When Latoya Roberts had a stroke in April, she knew exactly what was going on. Roberts had suffered a mini-stroke the previous June. She is 26, previously healthy and didn’t have any of the typical stroke risk factors.
“Fortunately I knew what was going on because I work for a hospice company so I deal with a lot of nurses, doctors and patients,” Roberts said.
She was in the middle of doing her hair before work when her hands went numb. She sat down and when she tried to get up, she fell to her knees. When she tried to get up again, she fell to the floor. Her sister found her, called 911, and Roberts was rushed to Memorial Hospital West in Pembroke Pines, where she was treated at its Comprehensive Stroke Center.
Doctors determined the stroke occurred because of a pseudo aneurysm in Roberts’ left internal carotid artery in her neck, causing clots to break off and impede blood flow to the brain. The hospital’s neurointerventional team restored blood flow to her brain, started her on blood thinners and planned to treat the aneurysm.
Two days later, while she was being monitored in the ICU, she started showing stroke-like symptoms again. This stroke was much more serious, paralyzing Roberts’ right side and causing speech difficulty. The surgeon removed a large clot from the left carotid artery, and Roberts immediately began talking and moving her right arm while on the table. The surgeon then closed off the neck of the aneurysm with a stent, preventing further clots.
“Every minute, approximately 1.9 million neurons die, which increases the risk for irreversible injury,” said Dr. Brijesh Mehta, medical director of Stroke and Neurocritical Care at Memorial Healthcare System, who treated Roberts. “This type of outcome is a big success story, but it doesn’t happen all the time, unfortunately.”
Heart disease and stroke share many of the same risk factors — smoking, poor diet, obesity, high blood pressure. Some risk factors like oral contraceptives, pregnancy and post-menopausal hormone therapy leave women especially vulnerable to stroke and heart disease. African-American and Hispanic women are also at higher risk.
Stroke is the third-leading cause of death for women, and according to the American Stroke Association, women suffer more strokes than men. Heart disease, according to the American Heart Association, is the No. 1 killer of women. At about one death per minute in 2011, heart disease kills at a rate similar to all cases of cancer, respiratory disease and diabetes combined. Together, heart disease and stroke dwarf the numbers for any other health risk in women.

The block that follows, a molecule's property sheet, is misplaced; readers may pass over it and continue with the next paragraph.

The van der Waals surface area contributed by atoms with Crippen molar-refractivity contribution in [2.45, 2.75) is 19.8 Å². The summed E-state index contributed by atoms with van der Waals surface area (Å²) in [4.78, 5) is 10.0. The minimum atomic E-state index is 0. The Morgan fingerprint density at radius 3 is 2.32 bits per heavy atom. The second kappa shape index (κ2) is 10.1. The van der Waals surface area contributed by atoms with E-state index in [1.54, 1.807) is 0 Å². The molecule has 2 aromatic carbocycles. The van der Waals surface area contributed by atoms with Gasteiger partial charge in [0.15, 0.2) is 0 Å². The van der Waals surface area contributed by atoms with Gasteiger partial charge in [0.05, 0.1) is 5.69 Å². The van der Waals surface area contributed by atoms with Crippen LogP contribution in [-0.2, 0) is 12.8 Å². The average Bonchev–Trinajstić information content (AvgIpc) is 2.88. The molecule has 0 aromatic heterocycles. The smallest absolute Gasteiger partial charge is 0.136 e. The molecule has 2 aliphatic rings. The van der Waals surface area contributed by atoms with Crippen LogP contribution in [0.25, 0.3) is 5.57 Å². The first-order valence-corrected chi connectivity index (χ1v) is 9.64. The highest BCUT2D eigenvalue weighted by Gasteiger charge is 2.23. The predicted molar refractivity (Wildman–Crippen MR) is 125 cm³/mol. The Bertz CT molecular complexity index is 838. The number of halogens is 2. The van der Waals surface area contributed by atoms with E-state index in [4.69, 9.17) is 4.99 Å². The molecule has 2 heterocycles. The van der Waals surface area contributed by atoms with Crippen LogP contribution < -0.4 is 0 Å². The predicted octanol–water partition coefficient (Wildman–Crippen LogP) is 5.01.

There are new developments in treating stroke and heart disease that improve survival rates, but doctors still say awareness is vital in seeking treatment quickly.
New treatments like stentrievers — catheter-like devices used to open up arteries — allow for more effective opening of arteries. Older drugs like IV tPA, which Mehta administered to Roberts, are effective in breaking the blood clots in ischemic strokes. However, IV tPA is only effective if administered within 3 to 4 1/2 hours from the beginning of the stroke, so an understanding of symptoms is crucial.
Memorial, because of its ability to administer IV tPA to stroke patients within the first 60 minutes of their arrival to the hospital, was designated as an “Elite Plus” program by the American Heart Association and American Stroke Association. More than 50 percent of Memorial’s stroke patients received the drug within 45 minutes of arriving.
“It was a huge milestone,” Mehta said. “But there are many times that people don’t call 911 for more than an hour after experiencing a stroke because they think it’s a headache or they’re tired or they’ll sleep it off. Data shows that greater than 60 percent of patients wait more than an hour before calling 911.”
Dr. Robert Hendel is the chief of the cardiovascular division for UHealth and director of the cardiac care unit at University of Miami Hospital.
“Cardiologists and neurologists have actually now started doing research specific to women. For many decades, even at the National Institutes of Health, and at the federal funding level, women were underrepresented in a lot of the clinical trials,” Hendel said.
Meanwhile, Roberts continues to work as a patient care secretary with VITAS Hospice.
“Dr. Mehta told me that I was lucky I was in the hospital for the second one because it was so much worse. Had it been any longer then maybe I wouldn't have gotten my speech back,’’ Roberts said. “I learned that time is important.’’
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